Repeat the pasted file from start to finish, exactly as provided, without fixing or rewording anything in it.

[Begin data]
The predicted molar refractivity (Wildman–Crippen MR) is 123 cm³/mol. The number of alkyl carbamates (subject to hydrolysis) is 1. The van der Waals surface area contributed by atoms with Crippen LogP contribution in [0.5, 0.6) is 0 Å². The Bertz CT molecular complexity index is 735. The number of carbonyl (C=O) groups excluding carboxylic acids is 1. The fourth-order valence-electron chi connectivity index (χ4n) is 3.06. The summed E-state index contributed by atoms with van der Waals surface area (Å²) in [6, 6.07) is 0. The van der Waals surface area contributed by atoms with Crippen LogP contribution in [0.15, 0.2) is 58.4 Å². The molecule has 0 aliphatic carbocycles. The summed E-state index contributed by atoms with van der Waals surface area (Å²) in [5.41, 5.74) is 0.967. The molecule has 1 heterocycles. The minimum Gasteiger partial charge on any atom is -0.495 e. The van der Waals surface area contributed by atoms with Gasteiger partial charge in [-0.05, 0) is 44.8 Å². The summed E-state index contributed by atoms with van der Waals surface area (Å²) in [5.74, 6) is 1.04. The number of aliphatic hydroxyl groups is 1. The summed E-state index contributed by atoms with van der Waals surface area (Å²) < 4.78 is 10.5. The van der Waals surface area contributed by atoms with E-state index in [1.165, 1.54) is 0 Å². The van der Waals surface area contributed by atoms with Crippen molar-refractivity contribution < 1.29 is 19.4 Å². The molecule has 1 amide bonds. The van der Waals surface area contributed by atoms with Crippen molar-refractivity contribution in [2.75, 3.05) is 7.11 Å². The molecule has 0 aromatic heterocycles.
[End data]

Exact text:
The predicted molar refractivity (Wildman–Crippen MR) is 123 cm³/mol. The number of alkyl carbamates (subject to hydrolysis) is 1. The van der Waals surface area contributed by atoms with Crippen LogP contribution in [0.5, 0.6) is 0 Å². The Bertz CT molecular complexity index is 735. The number of carbonyl (C=O) groups excluding carboxylic acids is 1. The fourth-order valence-electron chi connectivity index (χ4n) is 3.06. The summed E-state index contributed by atoms with van der Waals surface area (Å²) in [6, 6.07) is 0. The van der Waals surface area contributed by atoms with Crippen LogP contribution in [0.15, 0.2) is 58.4 Å². The molecule has 0 aliphatic carbocycles. The summed E-state index contributed by atoms with van der Waals surface area (Å²) in [5.41, 5.74) is 0.967. The molecule has 1 heterocycles. The minimum Gasteiger partial charge on any atom is -0.495 e. The van der Waals surface area contributed by atoms with Gasteiger partial charge in [-0.05, 0) is 44.8 Å². The summed E-state index contributed by atoms with van der Waals surface area (Å²) in [5.74, 6) is 1.04. The number of aliphatic hydroxyl groups is 1. The summed E-state index contributed by atoms with van der Waals surface area (Å²) < 4.78 is 10.5. The van der Waals surface area contributed by atoms with E-state index in [1.165, 1.54) is 0 Å². The van der Waals surface area contributed by atoms with Crippen molar-refractivity contribution < 1.29 is 19.4 Å². The molecule has 1 amide bonds. The van der Waals surface area contributed by atoms with Crippen molar-refractivity contribution in [2.75, 3.05) is 7.11 Å². The molecule has 0 aromatic heterocycles.